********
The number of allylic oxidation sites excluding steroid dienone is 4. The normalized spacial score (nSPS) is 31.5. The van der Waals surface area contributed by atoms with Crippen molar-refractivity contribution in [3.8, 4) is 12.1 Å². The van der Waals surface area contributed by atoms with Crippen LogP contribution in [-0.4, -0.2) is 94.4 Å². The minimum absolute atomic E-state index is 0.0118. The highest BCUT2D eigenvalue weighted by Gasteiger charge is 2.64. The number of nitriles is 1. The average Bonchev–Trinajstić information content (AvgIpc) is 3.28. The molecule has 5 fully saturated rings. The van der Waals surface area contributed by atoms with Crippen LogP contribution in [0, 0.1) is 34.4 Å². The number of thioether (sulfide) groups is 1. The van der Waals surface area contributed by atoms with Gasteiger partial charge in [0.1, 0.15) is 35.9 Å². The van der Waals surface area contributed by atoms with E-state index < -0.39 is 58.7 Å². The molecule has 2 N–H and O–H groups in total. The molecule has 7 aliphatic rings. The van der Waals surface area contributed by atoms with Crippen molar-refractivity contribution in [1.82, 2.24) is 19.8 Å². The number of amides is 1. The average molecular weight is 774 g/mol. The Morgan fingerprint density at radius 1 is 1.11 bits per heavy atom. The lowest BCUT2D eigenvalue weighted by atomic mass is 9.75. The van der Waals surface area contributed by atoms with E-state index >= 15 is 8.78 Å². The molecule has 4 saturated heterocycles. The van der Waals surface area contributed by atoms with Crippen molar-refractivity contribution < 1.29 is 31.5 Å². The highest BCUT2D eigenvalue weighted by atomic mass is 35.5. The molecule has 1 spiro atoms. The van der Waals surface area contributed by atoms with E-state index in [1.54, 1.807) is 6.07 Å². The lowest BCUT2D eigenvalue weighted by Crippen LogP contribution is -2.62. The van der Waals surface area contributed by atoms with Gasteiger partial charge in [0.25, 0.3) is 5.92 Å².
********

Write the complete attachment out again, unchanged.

The number of allylic oxidation sites excluding steroid dienone is 4. The normalized spacial score (nSPS) is 31.5. The van der Waals surface area contributed by atoms with Crippen molar-refractivity contribution in [3.8, 4) is 12.1 Å². The van der Waals surface area contributed by atoms with Crippen LogP contribution in [-0.4, -0.2) is 94.4 Å². The minimum absolute atomic E-state index is 0.0118. The highest BCUT2D eigenvalue weighted by Gasteiger charge is 2.64. The number of nitriles is 1. The average Bonchev–Trinajstić information content (AvgIpc) is 3.28. The molecule has 5 fully saturated rings. The van der Waals surface area contributed by atoms with Crippen LogP contribution in [0, 0.1) is 34.4 Å². The number of thioether (sulfide) groups is 1. The van der Waals surface area contributed by atoms with Gasteiger partial charge in [0.1, 0.15) is 35.9 Å². The van der Waals surface area contributed by atoms with E-state index < -0.39 is 58.7 Å². The molecule has 2 N–H and O–H groups in total. The molecule has 7 aliphatic rings. The van der Waals surface area contributed by atoms with Crippen molar-refractivity contribution in [1.82, 2.24) is 19.8 Å². The number of amides is 1. The average molecular weight is 774 g/mol. The Morgan fingerprint density at radius 1 is 1.11 bits per heavy atom. The lowest BCUT2D eigenvalue weighted by atomic mass is 9.75. The van der Waals surface area contributed by atoms with E-state index >= 15 is 8.78 Å². The molecule has 4 saturated heterocycles. The van der Waals surface area contributed by atoms with Crippen molar-refractivity contribution < 1.29 is 31.5 Å². The highest BCUT2D eigenvalue weighted by atomic mass is 35.5. The molecule has 1 spiro atoms. The van der Waals surface area contributed by atoms with E-state index in [1.54, 1.807) is 6.07 Å². The lowest BCUT2D eigenvalue weighted by Crippen LogP contribution is -2.62. The van der Waals surface area contributed by atoms with Gasteiger partial charge in [0.25, 0.3) is 5.92 Å².